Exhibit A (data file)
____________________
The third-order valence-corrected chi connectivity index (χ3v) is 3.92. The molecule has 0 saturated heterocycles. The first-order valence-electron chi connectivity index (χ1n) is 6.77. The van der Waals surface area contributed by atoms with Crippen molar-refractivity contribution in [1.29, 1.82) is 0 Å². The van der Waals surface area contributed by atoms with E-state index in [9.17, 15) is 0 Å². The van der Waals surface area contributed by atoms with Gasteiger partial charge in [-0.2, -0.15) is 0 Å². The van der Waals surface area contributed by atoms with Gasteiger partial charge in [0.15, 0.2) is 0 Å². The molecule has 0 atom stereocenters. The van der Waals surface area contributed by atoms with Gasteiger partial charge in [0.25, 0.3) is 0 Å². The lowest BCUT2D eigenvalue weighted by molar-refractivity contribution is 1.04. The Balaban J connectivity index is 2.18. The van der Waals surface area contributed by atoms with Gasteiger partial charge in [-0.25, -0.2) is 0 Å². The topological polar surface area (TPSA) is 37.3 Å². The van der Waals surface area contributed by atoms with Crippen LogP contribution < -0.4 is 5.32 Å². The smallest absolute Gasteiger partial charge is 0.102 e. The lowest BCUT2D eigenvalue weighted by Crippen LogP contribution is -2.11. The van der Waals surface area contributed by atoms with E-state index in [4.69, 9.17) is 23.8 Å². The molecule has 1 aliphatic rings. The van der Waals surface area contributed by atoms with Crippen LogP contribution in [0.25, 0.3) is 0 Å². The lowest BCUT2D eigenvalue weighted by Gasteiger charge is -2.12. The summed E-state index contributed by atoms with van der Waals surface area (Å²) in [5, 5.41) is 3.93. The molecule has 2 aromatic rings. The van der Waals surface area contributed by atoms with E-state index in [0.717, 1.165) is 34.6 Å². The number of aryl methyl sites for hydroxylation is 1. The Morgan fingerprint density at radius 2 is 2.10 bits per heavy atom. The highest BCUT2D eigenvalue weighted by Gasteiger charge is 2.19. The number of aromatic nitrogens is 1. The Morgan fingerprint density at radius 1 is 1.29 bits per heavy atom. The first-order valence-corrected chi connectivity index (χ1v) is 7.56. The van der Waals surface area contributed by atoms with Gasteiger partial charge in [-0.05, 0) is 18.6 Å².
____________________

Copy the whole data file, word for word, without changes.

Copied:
The third-order valence-corrected chi connectivity index (χ3v) is 3.92. The molecule has 0 saturated heterocycles. The first-order valence-electron chi connectivity index (χ1n) is 6.77. The van der Waals surface area contributed by atoms with Crippen molar-refractivity contribution in [1.29, 1.82) is 0 Å². The van der Waals surface area contributed by atoms with E-state index in [9.17, 15) is 0 Å². The van der Waals surface area contributed by atoms with Gasteiger partial charge in [-0.2, -0.15) is 0 Å². The van der Waals surface area contributed by atoms with Gasteiger partial charge in [0.15, 0.2) is 0 Å². The molecule has 0 atom stereocenters. The van der Waals surface area contributed by atoms with Gasteiger partial charge in [0.25, 0.3) is 0 Å². The lowest BCUT2D eigenvalue weighted by molar-refractivity contribution is 1.04. The Balaban J connectivity index is 2.18. The van der Waals surface area contributed by atoms with Gasteiger partial charge in [-0.25, -0.2) is 0 Å². The topological polar surface area (TPSA) is 37.3 Å². The van der Waals surface area contributed by atoms with Crippen LogP contribution < -0.4 is 5.32 Å². The smallest absolute Gasteiger partial charge is 0.102 e. The lowest BCUT2D eigenvalue weighted by Crippen LogP contribution is -2.11. The van der Waals surface area contributed by atoms with E-state index in [4.69, 9.17) is 23.8 Å². The molecule has 1 aliphatic rings. The van der Waals surface area contributed by atoms with Crippen LogP contribution in [0.25, 0.3) is 0 Å². The lowest BCUT2D eigenvalue weighted by Gasteiger charge is -2.12. The summed E-state index contributed by atoms with van der Waals surface area (Å²) in [5, 5.41) is 3.93. The molecule has 2 aromatic rings. The van der Waals surface area contributed by atoms with E-state index in [0.717, 1.165) is 34.6 Å². The number of aryl methyl sites for hydroxylation is 1. The Morgan fingerprint density at radius 2 is 2.10 bits per heavy atom. The highest BCUT2D eigenvalue weighted by Gasteiger charge is 2.19. The number of aromatic nitrogens is 1. The Morgan fingerprint density at radius 1 is 1.29 bits per heavy atom. The first-order valence-corrected chi connectivity index (χ1v) is 7.56. The van der Waals surface area contributed by atoms with Gasteiger partial charge in [-0.05, 0) is 18.6 Å².